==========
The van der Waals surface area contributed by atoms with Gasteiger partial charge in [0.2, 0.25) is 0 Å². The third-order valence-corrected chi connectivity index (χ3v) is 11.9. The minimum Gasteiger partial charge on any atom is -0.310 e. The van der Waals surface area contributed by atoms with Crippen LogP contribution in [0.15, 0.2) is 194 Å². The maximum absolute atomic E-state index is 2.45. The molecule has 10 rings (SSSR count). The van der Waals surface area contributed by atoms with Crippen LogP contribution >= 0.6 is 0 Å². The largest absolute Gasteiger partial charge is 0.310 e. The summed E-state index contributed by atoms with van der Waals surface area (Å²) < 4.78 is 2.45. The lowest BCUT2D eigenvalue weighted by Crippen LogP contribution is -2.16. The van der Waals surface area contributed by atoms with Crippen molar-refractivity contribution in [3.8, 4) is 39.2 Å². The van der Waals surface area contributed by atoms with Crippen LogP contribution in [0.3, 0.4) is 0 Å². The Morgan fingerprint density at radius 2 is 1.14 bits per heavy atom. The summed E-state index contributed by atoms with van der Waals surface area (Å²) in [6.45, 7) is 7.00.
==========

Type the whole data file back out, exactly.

The van der Waals surface area contributed by atoms with Gasteiger partial charge in [0.2, 0.25) is 0 Å². The third-order valence-corrected chi connectivity index (χ3v) is 11.9. The minimum Gasteiger partial charge on any atom is -0.310 e. The van der Waals surface area contributed by atoms with Crippen LogP contribution in [0.15, 0.2) is 194 Å². The maximum absolute atomic E-state index is 2.45. The molecule has 10 rings (SSSR count). The van der Waals surface area contributed by atoms with Crippen LogP contribution >= 0.6 is 0 Å². The largest absolute Gasteiger partial charge is 0.310 e. The summed E-state index contributed by atoms with van der Waals surface area (Å²) < 4.78 is 2.45. The lowest BCUT2D eigenvalue weighted by Crippen LogP contribution is -2.16. The van der Waals surface area contributed by atoms with Crippen molar-refractivity contribution in [3.8, 4) is 39.2 Å². The van der Waals surface area contributed by atoms with Crippen LogP contribution in [0.3, 0.4) is 0 Å². The Morgan fingerprint density at radius 2 is 1.14 bits per heavy atom. The summed E-state index contributed by atoms with van der Waals surface area (Å²) in [6.45, 7) is 7.00.